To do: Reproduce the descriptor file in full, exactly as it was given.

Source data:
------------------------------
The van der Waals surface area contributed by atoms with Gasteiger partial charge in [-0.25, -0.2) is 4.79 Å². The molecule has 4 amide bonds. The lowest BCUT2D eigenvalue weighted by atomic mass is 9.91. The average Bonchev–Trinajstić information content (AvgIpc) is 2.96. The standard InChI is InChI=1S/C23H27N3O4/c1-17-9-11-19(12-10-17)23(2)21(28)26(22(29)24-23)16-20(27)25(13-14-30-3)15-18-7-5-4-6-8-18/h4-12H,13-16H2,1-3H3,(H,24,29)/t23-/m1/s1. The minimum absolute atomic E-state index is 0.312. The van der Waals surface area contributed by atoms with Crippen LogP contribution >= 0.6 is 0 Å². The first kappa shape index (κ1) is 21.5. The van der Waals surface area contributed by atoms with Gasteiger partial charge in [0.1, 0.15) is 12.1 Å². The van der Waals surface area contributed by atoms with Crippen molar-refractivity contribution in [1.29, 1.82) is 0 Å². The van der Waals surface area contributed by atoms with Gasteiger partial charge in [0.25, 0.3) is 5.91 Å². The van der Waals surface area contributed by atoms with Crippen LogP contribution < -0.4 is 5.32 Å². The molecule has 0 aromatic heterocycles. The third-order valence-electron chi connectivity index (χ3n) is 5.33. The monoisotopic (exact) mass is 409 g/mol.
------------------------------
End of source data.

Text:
The van der Waals surface area contributed by atoms with Gasteiger partial charge in [-0.25, -0.2) is 4.79 Å². The molecule has 4 amide bonds. The lowest BCUT2D eigenvalue weighted by atomic mass is 9.91. The average Bonchev–Trinajstić information content (AvgIpc) is 2.96. The standard InChI is InChI=1S/C23H27N3O4/c1-17-9-11-19(12-10-17)23(2)21(28)26(22(29)24-23)16-20(27)25(13-14-30-3)15-18-7-5-4-6-8-18/h4-12H,13-16H2,1-3H3,(H,24,29)/t23-/m1/s1. The minimum absolute atomic E-state index is 0.312. The van der Waals surface area contributed by atoms with Crippen LogP contribution >= 0.6 is 0 Å². The first kappa shape index (κ1) is 21.5. The van der Waals surface area contributed by atoms with Gasteiger partial charge in [0.1, 0.15) is 12.1 Å². The van der Waals surface area contributed by atoms with Crippen molar-refractivity contribution in [1.29, 1.82) is 0 Å². The van der Waals surface area contributed by atoms with Gasteiger partial charge in [0.25, 0.3) is 5.91 Å². The van der Waals surface area contributed by atoms with Crippen LogP contribution < -0.4 is 5.32 Å². The molecule has 0 aromatic heterocycles. The third-order valence-electron chi connectivity index (χ3n) is 5.33. The monoisotopic (exact) mass is 409 g/mol.